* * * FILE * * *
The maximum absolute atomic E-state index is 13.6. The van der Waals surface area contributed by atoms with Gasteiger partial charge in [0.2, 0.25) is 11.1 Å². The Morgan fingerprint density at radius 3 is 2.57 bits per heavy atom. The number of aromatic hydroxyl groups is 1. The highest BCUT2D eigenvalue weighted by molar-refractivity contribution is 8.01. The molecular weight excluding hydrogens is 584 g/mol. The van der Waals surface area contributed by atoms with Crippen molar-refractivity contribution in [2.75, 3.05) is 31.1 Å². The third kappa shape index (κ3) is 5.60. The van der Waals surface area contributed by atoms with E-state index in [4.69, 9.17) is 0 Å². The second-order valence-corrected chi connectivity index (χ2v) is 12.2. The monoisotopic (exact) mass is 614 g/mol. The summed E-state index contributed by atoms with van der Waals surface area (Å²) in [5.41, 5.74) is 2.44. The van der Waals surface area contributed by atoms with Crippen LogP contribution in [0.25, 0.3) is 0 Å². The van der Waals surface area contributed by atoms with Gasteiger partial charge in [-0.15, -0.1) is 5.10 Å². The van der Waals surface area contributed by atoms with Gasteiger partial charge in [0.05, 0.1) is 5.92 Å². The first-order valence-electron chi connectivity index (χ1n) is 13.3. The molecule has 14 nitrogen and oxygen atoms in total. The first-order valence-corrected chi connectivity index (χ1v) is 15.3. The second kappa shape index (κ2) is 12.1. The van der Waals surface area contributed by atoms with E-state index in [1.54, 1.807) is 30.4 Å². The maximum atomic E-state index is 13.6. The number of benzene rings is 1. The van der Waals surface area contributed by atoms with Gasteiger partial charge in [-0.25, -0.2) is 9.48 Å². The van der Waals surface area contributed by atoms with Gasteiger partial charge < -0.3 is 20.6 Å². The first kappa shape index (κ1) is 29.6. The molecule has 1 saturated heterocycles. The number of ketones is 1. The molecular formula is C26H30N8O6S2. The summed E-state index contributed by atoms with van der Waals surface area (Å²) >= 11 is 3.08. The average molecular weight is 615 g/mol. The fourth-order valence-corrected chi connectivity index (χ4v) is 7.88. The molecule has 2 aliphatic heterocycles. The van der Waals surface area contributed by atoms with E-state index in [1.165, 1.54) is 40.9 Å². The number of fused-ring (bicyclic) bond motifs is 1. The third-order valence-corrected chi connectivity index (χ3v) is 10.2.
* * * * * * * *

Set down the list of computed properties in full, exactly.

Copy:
The maximum absolute atomic E-state index is 13.6. The van der Waals surface area contributed by atoms with Gasteiger partial charge in [0.2, 0.25) is 11.1 Å². The Morgan fingerprint density at radius 3 is 2.57 bits per heavy atom. The number of aromatic hydroxyl groups is 1. The highest BCUT2D eigenvalue weighted by molar-refractivity contribution is 8.01. The molecular weight excluding hydrogens is 584 g/mol. The van der Waals surface area contributed by atoms with Crippen molar-refractivity contribution in [2.75, 3.05) is 31.1 Å². The third kappa shape index (κ3) is 5.60. The van der Waals surface area contributed by atoms with E-state index in [4.69, 9.17) is 0 Å². The second-order valence-corrected chi connectivity index (χ2v) is 12.2. The monoisotopic (exact) mass is 614 g/mol. The summed E-state index contributed by atoms with van der Waals surface area (Å²) in [5.41, 5.74) is 2.44. The van der Waals surface area contributed by atoms with Crippen LogP contribution in [0.25, 0.3) is 0 Å². The van der Waals surface area contributed by atoms with Gasteiger partial charge in [-0.15, -0.1) is 5.10 Å². The van der Waals surface area contributed by atoms with Gasteiger partial charge in [0.05, 0.1) is 5.92 Å². The first-order valence-electron chi connectivity index (χ1n) is 13.3. The molecule has 14 nitrogen and oxygen atoms in total. The first-order valence-corrected chi connectivity index (χ1v) is 15.3. The second kappa shape index (κ2) is 12.1. The van der Waals surface area contributed by atoms with E-state index in [1.54, 1.807) is 30.4 Å². The maximum atomic E-state index is 13.6. The number of benzene rings is 1. The van der Waals surface area contributed by atoms with Gasteiger partial charge in [-0.25, -0.2) is 9.48 Å². The van der Waals surface area contributed by atoms with Gasteiger partial charge < -0.3 is 20.6 Å². The first kappa shape index (κ1) is 29.6. The molecule has 1 saturated heterocycles. The number of ketones is 1. The molecular formula is C26H30N8O6S2. The summed E-state index contributed by atoms with van der Waals surface area (Å²) >= 11 is 3.08. The average molecular weight is 615 g/mol. The fourth-order valence-corrected chi connectivity index (χ4v) is 7.88. The molecule has 2 aliphatic heterocycles. The van der Waals surface area contributed by atoms with E-state index in [1.165, 1.54) is 40.9 Å². The number of fused-ring (bicyclic) bond motifs is 1. The third-order valence-corrected chi connectivity index (χ3v) is 10.2.